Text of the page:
The Best Lessons From “The Psychology Of Money” - Part 2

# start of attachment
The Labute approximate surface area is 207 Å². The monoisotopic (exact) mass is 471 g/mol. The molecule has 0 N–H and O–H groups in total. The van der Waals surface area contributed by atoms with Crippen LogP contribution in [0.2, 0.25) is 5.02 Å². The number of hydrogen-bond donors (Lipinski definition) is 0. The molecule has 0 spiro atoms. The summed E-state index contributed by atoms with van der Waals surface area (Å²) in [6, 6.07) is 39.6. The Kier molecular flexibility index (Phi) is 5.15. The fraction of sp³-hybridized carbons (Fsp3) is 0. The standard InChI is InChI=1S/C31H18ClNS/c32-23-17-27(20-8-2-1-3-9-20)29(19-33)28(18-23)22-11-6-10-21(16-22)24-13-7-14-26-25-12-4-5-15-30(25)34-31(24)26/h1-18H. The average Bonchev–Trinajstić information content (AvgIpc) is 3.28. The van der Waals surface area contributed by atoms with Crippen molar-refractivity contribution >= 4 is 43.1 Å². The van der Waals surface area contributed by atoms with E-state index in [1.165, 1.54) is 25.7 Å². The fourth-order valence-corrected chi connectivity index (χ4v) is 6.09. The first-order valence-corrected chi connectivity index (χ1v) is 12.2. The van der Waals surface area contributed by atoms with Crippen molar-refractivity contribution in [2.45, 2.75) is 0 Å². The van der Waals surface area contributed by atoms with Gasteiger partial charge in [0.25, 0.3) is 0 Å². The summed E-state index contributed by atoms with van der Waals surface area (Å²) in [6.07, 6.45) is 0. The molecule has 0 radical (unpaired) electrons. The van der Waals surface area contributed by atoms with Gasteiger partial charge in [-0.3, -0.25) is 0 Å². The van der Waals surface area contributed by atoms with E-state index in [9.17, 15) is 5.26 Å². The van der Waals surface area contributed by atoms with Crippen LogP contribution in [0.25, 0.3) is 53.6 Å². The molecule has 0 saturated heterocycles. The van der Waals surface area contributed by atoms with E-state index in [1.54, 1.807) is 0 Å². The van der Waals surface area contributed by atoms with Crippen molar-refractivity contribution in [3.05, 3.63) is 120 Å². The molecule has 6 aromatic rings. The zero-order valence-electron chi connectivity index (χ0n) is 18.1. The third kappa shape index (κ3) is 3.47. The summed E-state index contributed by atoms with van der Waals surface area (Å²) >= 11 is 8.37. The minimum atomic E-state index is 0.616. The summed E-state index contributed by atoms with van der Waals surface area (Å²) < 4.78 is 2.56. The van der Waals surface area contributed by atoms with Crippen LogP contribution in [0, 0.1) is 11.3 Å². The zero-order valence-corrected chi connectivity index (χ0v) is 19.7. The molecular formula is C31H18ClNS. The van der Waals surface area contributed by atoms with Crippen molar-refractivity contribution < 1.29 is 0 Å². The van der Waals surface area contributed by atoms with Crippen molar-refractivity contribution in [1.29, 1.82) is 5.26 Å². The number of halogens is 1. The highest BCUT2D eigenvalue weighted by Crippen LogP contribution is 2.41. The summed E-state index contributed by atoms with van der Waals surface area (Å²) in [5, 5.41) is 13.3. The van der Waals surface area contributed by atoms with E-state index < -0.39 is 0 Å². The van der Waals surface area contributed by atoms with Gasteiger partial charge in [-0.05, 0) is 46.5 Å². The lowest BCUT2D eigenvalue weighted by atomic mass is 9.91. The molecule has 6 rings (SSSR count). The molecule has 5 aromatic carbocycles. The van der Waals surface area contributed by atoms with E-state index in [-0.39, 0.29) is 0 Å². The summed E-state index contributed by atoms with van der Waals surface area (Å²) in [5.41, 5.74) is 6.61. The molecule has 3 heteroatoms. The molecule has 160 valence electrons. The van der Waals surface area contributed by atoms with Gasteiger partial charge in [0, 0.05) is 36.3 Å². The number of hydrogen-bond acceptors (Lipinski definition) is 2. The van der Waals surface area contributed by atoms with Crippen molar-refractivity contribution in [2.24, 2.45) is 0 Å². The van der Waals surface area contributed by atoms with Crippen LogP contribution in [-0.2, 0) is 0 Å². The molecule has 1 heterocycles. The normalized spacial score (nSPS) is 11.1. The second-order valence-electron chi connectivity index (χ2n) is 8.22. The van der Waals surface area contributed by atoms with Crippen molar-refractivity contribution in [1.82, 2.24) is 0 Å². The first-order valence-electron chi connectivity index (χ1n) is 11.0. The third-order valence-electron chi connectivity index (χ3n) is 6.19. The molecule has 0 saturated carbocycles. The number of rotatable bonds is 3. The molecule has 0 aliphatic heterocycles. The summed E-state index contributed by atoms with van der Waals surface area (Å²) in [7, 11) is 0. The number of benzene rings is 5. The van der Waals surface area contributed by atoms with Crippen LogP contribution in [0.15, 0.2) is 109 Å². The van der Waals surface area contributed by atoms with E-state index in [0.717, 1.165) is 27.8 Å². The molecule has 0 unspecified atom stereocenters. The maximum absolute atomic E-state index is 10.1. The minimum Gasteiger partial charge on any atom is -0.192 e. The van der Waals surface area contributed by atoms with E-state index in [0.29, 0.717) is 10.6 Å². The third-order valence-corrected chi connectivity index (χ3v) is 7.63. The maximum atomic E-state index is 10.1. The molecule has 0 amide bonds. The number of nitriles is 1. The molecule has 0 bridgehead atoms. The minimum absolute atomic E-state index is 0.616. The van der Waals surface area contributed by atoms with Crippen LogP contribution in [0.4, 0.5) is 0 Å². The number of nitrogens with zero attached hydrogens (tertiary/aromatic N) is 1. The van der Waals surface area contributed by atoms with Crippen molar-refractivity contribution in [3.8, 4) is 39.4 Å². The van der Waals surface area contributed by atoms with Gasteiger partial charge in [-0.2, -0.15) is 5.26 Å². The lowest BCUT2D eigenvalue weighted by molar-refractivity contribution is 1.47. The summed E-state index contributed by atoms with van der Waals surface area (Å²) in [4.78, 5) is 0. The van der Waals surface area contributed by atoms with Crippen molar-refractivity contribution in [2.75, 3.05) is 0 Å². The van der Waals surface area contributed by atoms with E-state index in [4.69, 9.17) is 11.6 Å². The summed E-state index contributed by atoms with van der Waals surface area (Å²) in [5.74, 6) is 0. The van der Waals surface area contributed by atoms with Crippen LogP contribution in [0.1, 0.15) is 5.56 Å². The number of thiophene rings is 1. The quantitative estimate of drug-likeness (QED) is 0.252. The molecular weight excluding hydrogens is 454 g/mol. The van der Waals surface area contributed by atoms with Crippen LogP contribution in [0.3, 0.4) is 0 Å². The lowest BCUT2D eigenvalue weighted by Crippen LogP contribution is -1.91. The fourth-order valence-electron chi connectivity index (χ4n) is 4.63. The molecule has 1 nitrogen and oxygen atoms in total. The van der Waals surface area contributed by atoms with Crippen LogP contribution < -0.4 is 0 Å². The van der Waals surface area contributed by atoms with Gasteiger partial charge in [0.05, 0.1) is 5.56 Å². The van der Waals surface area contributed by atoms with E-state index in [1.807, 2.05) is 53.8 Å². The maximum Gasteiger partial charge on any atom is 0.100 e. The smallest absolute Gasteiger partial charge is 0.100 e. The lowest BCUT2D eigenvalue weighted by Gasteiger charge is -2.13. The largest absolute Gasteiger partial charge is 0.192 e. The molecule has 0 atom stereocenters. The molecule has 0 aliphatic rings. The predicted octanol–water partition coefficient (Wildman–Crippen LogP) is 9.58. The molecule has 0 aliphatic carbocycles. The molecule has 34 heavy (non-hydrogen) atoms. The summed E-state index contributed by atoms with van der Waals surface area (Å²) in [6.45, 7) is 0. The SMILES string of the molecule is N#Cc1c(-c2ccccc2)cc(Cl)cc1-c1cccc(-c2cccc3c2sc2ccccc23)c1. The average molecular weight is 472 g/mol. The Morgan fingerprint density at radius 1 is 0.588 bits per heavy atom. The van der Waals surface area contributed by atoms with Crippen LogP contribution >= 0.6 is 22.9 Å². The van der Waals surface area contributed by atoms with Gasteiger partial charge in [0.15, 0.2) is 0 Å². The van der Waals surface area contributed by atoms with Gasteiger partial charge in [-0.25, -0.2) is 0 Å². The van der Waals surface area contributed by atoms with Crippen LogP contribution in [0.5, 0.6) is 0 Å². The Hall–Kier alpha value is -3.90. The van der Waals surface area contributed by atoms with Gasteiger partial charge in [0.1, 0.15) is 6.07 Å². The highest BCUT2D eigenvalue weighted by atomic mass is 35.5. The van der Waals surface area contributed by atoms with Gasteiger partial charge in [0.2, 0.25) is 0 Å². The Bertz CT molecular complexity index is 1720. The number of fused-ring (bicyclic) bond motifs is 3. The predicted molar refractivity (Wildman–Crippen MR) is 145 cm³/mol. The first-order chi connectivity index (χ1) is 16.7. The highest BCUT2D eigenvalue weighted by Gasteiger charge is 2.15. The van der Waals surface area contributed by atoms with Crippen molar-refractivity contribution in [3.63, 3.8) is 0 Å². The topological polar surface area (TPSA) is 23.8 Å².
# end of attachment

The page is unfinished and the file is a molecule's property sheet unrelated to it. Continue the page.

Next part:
Continuing our key takeaways from the Psychology Of Money, here is part 2 of the series. The power of compounding is surprising Making versus saving money "To make money, you have to take risks, have faith, and stand up for yourself. But taking risks needs to be stopped if money is to be kept. It requires humility and the fear that everything you've worked for could be taken away from you just as quickly. You can't always count on repeating past success, so you have to be thrifty and realise that at least some of what you've made is due to luck. Money management is different from money management. To make money, you have to take risks, work hard, and keep a positive attitude. Keeping money is a different skill. It requires you to take less risk, not be greedy, and remember that things could be taken away from you at any time. Money is not the enemy A plan is only useful if it can stand up to the real world. The truth is that everyone has a future that is full of unknowns. If you're still young and have more income than expenses, the best way to get the most out of your long-term investments is to put most of your money into a diversified portfolio of low-cost index funds. Cash loses value over time, so it's not smart to keep more than a small amount of your net worth in cash. Instead, you should invest in assets like stocks, which have historically grown at a rate of 10-11% per year. Even though it might seem appealing to invest in ways that will give you the best returns, these ideas often don't take your personality into account. Think about having 95% of your money in stocks and bonds and only 5% in cash. The market falls 20 to 25%. Having such a small amount of cash on hand may make you more likely to sell some of your stocks in a panic when the market goes down, depending on how that drop makes you feel. And if you sell in a panic, you can lose out on a lot more money than if you kept a bigger part of your portfolio in cash and didn't sell because you felt safer. Spreadsheets are not like people! Even though the models say you should only keep 1% to 5% of your assets in cash, you may want to keep 10% to 20% to protect yourself from having a bad attitude when bad things happen. It can also be the best choice for your portfolio if having more cash on hand keeps you from making one big mistake. Long Tail In finance, a small number of events can be responsible for most of the outcomes. This is where long tails, or the ends of a distribution of outcomes, have a big effect. Most of the time, your choices about investing don't matter. What happens depends on the choices you make on a few days when something important happens, like a severe downturn, a frothy market, a speculative bubble, etc. Warren Buffet has held between 400 and 500 stocks over the course of his life. Most of his money came from just 10 of them. Highest level of wealth Having the freedom to do what you want, when you want, with who you want, and for as long as you want is very valuable. This is the best return that money can buy. Being more flexible and in charge of your own time is much more useful than staying up late or making risky bets that keep you from sleeping just to boost your returns by 2%.